Airbus predicts the Asia-Pacific region will need more than 17,600 new aircraft by 2040, driven by retirement of older aircraft and freight growth.
Traffic in the region will return to 2019 levels by between 2023 and 2025, Airbus said.
The European manufacturer made the predictions on February 14, 2022, one day before the official start of the Singapore Airshow.
Airbus said it predicts passenger traffic growth of 5.3% per year for the Asia-Pacific region, with China, India and emerging economies such as Vietnam and Indonesia set to be the main growth drivers.
“We are seeing a global recovery in air traffic and as travel restrictions are further eased the Asia-Pacific region will become one of its main drivers again,” commented Christian Scherer, Chief Commercial Officer and Head of Airbus International, in a statement.
“We are confident of a strong rebound in the region’s traffic and expect it to reach 2019 levels between 2023 and 2025.”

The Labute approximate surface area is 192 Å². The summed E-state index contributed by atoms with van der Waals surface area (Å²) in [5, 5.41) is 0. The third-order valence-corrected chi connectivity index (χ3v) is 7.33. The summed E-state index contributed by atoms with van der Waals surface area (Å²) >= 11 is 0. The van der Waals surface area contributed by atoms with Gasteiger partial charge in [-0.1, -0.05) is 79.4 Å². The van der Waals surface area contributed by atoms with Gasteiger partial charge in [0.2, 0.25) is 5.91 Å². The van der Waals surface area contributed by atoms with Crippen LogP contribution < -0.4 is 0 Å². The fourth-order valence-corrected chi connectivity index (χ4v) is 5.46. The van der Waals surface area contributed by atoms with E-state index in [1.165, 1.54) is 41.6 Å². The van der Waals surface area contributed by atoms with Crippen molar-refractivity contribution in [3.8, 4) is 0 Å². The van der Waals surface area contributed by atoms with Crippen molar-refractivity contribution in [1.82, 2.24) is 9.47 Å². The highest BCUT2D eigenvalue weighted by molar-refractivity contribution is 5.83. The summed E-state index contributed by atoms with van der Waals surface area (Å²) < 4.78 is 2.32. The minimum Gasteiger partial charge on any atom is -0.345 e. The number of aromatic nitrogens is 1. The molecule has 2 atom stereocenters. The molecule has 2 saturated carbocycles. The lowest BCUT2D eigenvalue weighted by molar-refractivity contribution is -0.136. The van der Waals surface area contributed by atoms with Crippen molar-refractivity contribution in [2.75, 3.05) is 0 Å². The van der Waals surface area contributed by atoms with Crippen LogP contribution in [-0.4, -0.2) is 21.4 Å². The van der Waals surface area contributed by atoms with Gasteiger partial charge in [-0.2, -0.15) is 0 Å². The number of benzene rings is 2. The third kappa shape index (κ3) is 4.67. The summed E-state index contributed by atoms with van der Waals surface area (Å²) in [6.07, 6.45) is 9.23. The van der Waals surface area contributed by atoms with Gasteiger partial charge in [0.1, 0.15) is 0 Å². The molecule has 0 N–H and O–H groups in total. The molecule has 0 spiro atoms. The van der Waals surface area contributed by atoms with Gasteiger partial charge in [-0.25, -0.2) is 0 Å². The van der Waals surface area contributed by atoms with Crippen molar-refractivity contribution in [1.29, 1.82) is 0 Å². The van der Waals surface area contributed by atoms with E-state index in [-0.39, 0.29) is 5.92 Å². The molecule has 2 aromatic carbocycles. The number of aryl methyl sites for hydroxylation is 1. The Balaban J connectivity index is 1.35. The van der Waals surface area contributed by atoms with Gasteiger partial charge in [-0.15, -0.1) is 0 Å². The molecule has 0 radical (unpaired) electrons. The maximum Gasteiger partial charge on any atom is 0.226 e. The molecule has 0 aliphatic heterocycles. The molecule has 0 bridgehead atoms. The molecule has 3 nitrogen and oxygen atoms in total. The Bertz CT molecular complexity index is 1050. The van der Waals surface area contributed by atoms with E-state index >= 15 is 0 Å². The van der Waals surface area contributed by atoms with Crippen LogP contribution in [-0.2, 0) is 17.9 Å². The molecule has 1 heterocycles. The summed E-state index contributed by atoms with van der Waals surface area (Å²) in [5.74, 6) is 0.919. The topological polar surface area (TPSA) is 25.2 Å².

Of the 17,620 aircraft that Airbus predicts that Asia-Pacific will need by 2040, 30% will replace older, less fuel-efficient models. Scherer noted Airbus’s newer generation aircraft burn 20-25% less fuel than older ones. He added that all its aircraft are also certified to fly with a 50% blend of sustainable aviation fuel and said this was due to rise to 100% by 2030.
Of the predicted demand for 17,620 aircraft in the region, 13,600 are in the Small category, covering the A320 and A220 families, with 2,470 in the Medium and 1,490 in the Large category.
In terms of freight, Airbus predicts that air cargo in the region will double by 2040. It expects growth of 3.6% per year, above the global average for 3.1%.
Reflecting that growth, Airbus predicts a need for 2,440 freighters, of which 880 will be new-build aircraft.
According to a report by Reuters, Scherer commented at the airshow that more orders for the cargo variant of the A350 were on the way but declined to provide a timeframe.
Amid the global boom in air cargo demand, Airbus and Boeing are hoping to win orders for new freighter variants of their A350 and 777X aircraft.